Marianne brings a unique alumni perspective to her role at Singularity University. One of just forty students in SU’s inaugural Graduate Studies Program in 2009, she was a member of Team Acasa, which proposed leveraging exponential advances in rapid, automated 3D printing technologies to construct sustainable, affordable housing in the developing world. Marianne currently supports GSP students throughout their transformative SU experience, including admissions, scholarships, and student relations. She also leads a special initiative to recruit outstanding women to join the global SU community.
In 2012 Marianne will receive a Ph.D. at the University of Michigan’s School of Information, where she also earned a master’s degree, as well as a graduate certificate in science, technology, and society. She was appointed to the university’s Institutional Review Board for the Behavioral Sciences, with formal oversight of all complex research activities. Marianne also was appointed to a presidential task force that established the Center for Ethics in Public Life. She developed and taught courses on innovation law and policy; creativity; futures studies and forecasting; digital storytelling; and science fiction. In addition, she designed a major exhibit on artificial intelligence at the renowned Boston Museum of Science, which included many of Ray Kurzweil’s most notable inventions.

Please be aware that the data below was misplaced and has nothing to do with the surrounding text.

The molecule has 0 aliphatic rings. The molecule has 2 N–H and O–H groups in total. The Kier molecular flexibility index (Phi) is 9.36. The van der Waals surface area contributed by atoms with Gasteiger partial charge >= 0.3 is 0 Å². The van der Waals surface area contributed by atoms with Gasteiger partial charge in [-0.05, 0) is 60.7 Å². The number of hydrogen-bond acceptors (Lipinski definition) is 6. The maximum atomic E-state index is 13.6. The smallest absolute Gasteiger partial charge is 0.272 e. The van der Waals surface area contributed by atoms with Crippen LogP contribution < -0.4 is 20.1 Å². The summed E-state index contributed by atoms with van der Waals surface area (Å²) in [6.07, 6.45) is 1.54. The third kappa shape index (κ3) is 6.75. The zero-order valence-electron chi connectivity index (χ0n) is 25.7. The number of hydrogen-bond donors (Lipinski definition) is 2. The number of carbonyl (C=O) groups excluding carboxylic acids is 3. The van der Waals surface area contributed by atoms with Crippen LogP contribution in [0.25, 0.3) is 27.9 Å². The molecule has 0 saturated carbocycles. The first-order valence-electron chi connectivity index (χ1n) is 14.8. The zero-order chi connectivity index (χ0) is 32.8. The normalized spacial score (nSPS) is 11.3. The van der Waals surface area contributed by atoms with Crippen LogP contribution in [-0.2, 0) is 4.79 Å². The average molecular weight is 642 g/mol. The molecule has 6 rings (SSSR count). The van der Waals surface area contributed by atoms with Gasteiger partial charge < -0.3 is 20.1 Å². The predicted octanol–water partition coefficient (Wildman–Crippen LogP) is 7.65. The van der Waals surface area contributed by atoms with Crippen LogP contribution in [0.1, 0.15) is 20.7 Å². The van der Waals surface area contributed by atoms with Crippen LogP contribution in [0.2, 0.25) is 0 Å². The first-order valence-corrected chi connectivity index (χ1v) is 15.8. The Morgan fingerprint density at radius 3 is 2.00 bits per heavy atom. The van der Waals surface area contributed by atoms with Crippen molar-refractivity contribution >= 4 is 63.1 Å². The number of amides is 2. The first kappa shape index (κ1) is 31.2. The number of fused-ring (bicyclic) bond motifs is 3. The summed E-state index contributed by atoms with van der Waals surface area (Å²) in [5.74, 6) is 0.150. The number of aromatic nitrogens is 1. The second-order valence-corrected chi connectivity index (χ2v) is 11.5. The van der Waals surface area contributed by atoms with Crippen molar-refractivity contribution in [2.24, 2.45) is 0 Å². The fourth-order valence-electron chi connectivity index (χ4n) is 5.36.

Marianne previously graduated from Yale Law School, and practiced and taught intellectual property law (patent, trademark, copyright, trade secret, and antitrust) during a twenty-year period. She also joined an early startup in the legal technology sector. Her commitment to addressing global grand challenges was honed during several years as an attorney at the National Center on Philanthropy and the Law at NYU Law School. Her nonprofit expertise includes national service in AmeriCorps and the Community Information Corps, as well as teaching university courses on the NGO sector.
Marianne’s research explores the humanistic impact of disruptive innovation upon our personal values, as well as upon our relationships with one another. Her publications and presentations examine the cultural, policy, legal, and ethical implications of sociotechnical ecosystems for the future of humanity. She created an existential risk assessment framework called “frontier phronesis” as a decisionmaking tool under conditions of uncertainty that involve emerging technologies. As a futurist, strategist, and philanthropist, Marianne’s many professional honors and awards include annual recognition in Who’s Who in America, and Who’s Who in the World. A vocalist who has performed in concert with choral groups nationwide, Marianne enjoys putting the “sing” in Singularity!